Loving communications work is a little like loving torture. My job is at its best when things get bad.
I attended meetings today where it was my job to advise on communicating to a group of people who are angry (largely due to a gap in communications). My job was to find out why they are mad, fill the communication holes and make them not mad. (Note, happy is not the goal, just informed and not mad.) Easy right? Until you realize that most of the mad people are so mad that they don’t want you to fix it, they just want to be mad. Providing a solution will just divert them to another topic. Common sense is not a given. The challenge for my skills to make sure that the “mad” is deflected and diffused long enough for them to calm down and listen to the information they need. Hard, awesome and why I love my job. It’s a bit like that chess game in Harry Potter. Move, counter move try, not to get smashed to bits. It may be a sort of sickness, but my best day is also the same day I hear myself saying “I was just in the place where common sense goes to die”.
I got into communication because I knew I wanted to write and edit for a living. Communications seemed the way to do that while still having a regular paycheck. (I’m totally addicted to security…and cake.) I thought that the other work in communications was the price I’d have to pay to write and editing for a living while not wondering how to feed myself and pay rent. I was so deliciously wrong.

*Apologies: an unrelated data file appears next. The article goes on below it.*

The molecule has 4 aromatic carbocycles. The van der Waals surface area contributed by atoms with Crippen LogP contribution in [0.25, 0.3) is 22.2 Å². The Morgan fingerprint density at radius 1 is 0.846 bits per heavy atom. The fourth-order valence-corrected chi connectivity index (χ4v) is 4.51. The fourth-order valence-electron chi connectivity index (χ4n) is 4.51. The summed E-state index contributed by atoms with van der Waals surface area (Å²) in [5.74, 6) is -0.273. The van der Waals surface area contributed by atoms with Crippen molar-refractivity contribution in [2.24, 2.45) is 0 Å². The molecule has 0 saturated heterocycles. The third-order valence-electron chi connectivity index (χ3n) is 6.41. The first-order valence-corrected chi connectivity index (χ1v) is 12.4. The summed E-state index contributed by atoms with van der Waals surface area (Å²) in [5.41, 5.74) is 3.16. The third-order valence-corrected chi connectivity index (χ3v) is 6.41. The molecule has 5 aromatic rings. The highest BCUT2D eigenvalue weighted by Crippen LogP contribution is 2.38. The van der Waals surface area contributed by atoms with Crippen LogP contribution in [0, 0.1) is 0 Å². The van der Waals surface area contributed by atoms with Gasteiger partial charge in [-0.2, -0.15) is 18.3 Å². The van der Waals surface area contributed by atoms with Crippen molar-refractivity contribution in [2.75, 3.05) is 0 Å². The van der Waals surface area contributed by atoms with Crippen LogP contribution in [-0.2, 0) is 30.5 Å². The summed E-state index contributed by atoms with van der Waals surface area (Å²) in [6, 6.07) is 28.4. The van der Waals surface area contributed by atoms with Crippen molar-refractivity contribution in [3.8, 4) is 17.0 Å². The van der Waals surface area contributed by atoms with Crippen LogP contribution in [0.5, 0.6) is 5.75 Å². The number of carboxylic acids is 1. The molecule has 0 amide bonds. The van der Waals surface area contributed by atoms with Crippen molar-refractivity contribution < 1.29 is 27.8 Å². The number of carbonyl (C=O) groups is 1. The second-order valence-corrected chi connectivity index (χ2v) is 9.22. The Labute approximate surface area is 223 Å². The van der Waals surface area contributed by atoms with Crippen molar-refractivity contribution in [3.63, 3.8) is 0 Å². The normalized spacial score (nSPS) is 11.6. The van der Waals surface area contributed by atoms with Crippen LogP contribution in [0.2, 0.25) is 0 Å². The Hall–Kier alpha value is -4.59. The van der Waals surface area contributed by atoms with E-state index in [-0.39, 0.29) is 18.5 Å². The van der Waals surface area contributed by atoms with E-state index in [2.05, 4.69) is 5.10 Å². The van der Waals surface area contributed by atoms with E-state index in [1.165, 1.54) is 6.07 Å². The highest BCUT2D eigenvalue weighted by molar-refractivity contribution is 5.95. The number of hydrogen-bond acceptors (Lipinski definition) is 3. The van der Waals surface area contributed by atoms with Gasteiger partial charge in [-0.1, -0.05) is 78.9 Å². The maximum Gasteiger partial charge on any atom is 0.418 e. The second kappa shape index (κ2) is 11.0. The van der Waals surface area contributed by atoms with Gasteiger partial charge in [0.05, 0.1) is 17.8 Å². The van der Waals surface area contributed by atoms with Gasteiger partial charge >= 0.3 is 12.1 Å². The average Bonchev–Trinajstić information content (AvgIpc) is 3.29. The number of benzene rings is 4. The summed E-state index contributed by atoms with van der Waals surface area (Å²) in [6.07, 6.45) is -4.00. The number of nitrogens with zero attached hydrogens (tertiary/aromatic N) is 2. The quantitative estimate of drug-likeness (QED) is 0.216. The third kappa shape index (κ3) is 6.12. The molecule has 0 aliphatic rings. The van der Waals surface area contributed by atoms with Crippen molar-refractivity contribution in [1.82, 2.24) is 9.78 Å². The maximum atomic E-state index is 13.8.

On top of that I also got a message today from a friend who recently suffered a loss. She was thanking me for a poem I wrote for her that touched her. How amazing. That has got to be the bet feeling in the world.
Some days are just good.
Most of my writing is corporate. I write news releases and media lines, reports and briefing notes, and occasionally I get the pleasure of writing a corporate message on a really tough topic. It stretches me, in a good way, like yoga (note I can not actually do the plow pose…yet). It may not sound creative, but corporate messages take a great deal of creativity. They require the writer to be clear and concise, using language that is gentle and accessible while somehow communication challenging and complicated messages. Wheee. I usually create messages by identify my audience, researching the problem and identifying three key messages I want the audience to take away. Then the fun begins. Find an issue in your local news or even at your place of employment. Take a moment to research the problem then write a message. Try to be clear and direct, skate the line between rude and fawning. Then when you’re done try to find an actual corporate message on the topic to compare your results. Happy writing.
Note: News releases, interviews and recent events sections on websites are a good source of the corporate messages you need to find. And remember messages are written but not always delivered in writing.)